This sets the stage for Beren. With the house of Beor (the first house of men) annihilated, only a dozen outlaws remain to harry Morgoth’s agents in the Dorthonian mountains. Their hideout is Tarn Aeluin (see image, below right), a clear blue mountain lake that has holy power tracing back to elder days. Not that it does them any good. One of the men is captured by Sauron, who promises to reunite him with his wife if he reveals the hideout’s location. The man tells him in desperation, to which Sauron laughs and says he can indeed join his wife in death, for he had actually killed her, and so kills him too. The outlaws are then routed and slaughtered, except for Beren who happens to be away.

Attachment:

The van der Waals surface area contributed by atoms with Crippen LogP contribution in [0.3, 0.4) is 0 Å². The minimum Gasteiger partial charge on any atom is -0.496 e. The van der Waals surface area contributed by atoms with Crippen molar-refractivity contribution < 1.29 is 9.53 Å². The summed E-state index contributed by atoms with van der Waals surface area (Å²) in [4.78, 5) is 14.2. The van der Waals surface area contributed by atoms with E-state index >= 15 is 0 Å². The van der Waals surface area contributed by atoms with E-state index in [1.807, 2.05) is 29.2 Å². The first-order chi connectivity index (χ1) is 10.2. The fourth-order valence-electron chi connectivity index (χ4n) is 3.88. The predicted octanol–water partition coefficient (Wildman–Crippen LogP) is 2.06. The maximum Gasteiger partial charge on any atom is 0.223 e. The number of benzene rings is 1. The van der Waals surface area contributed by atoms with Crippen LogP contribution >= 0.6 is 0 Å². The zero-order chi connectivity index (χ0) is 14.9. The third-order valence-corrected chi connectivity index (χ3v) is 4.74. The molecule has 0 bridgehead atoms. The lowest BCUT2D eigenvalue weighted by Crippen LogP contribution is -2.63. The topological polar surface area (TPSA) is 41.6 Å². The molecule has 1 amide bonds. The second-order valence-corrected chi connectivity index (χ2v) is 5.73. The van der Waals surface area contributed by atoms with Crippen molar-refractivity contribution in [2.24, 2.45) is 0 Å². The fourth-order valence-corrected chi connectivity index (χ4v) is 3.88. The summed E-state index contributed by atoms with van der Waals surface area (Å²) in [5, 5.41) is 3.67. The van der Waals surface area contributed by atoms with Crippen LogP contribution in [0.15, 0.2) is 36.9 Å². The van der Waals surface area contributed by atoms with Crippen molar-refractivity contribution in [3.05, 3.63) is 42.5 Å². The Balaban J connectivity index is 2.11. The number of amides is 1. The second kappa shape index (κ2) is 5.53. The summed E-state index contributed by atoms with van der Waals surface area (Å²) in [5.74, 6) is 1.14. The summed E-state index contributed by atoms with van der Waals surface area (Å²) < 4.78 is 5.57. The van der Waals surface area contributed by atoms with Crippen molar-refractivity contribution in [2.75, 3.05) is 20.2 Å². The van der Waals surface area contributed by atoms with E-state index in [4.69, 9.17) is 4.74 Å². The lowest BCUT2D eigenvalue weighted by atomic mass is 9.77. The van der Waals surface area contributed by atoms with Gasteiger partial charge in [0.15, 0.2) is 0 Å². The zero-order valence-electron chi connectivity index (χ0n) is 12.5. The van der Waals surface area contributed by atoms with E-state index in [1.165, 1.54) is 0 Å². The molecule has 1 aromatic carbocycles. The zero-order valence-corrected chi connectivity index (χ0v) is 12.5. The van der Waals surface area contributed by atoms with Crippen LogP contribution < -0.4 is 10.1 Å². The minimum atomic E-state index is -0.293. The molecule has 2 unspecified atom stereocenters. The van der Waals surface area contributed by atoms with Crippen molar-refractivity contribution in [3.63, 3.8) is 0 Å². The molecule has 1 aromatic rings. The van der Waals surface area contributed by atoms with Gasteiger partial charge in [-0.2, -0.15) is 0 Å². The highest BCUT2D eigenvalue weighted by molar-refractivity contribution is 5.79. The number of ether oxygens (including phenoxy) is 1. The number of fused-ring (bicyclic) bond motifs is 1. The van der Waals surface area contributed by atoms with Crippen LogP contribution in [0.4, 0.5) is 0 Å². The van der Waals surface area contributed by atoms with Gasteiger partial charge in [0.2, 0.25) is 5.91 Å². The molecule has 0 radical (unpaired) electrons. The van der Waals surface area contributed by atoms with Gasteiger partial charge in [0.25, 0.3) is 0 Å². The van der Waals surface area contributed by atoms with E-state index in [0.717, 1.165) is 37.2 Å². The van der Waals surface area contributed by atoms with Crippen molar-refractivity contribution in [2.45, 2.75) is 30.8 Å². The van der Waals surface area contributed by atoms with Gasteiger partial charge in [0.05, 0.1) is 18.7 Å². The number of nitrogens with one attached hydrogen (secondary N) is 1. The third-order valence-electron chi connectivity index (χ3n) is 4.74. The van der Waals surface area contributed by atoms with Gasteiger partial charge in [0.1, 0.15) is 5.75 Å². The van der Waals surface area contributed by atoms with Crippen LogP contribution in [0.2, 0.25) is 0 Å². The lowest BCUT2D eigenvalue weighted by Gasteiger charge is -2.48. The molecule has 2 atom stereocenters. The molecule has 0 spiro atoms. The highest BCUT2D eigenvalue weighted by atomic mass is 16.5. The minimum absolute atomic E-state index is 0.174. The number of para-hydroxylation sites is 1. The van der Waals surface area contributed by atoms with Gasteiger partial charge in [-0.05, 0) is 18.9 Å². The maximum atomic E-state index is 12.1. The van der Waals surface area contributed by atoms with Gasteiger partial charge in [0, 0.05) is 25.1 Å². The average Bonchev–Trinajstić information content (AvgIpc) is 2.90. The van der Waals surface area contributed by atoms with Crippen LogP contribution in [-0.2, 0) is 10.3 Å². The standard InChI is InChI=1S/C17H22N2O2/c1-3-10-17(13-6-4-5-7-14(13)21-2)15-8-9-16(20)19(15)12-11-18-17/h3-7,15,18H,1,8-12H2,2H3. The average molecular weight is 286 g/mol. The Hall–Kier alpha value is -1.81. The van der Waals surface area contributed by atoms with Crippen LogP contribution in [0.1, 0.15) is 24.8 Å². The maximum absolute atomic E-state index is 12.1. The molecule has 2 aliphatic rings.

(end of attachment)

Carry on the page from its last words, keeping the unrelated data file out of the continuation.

What follows is The Silmarillion’s most precious story: Beren flees the mountains and enters the enchanted forest of Doriath. He comes upon the elven princess Luthien dancing in the glade (see image, below left). They fall in love — the first romance ever between elf and man — and plea their union to Luthien’s father, King Thingol, who is enraged at Beren’s presumption, and so gives him the impossible task of bearding Morgoth in his den and stealing one of the three Silmaril gems. This is a task he willingly takes on, enlisting the help of Finrod Felagund (the elf king of Nargothrond), who famously tries to sing down Sauron at the haunted isle of Tol Sirion. But Sauron’s songs have the deadlier power, and both Finrod and Beren are thrown into a pit. Luthien, meanwhile, chases after them on the back of Huan the Hound, who kills all of Sauron’s wolves and then defeats Sauron himself in wolf form, liberating the isle of Tol Sirion, while Sauron flees in the form of a vampire. The rescue operation isn’t in time to save Finrod, who has died from torture in the pit. Eventually, Beren and Luthien continue alone to Angband, the most perilous hell on earth, and in Morgoth’s throne room Luthien paralyzes him by enchantments, while Beren pries a Silmaril from his crown. They flee the hall, but are confronted by the werewolf Caracharoth (see image, below right) who bites off Beren’s hand and swallows the Silmaril gem — driving the werewolf ferociously insane and making him go on a killing rampage: “he slew all living things that stood in his path, and burst from the North with ruin upon the world”. Caracharoth finally ends up in Doriath forest; the elves of Thingol, with Beren’s help and Huan the Hound’s, bring him down, and cut the Silmaril from the beast’s stomach. Quest achieved, but Beren dies from fatal wounds (see image at the very bottom).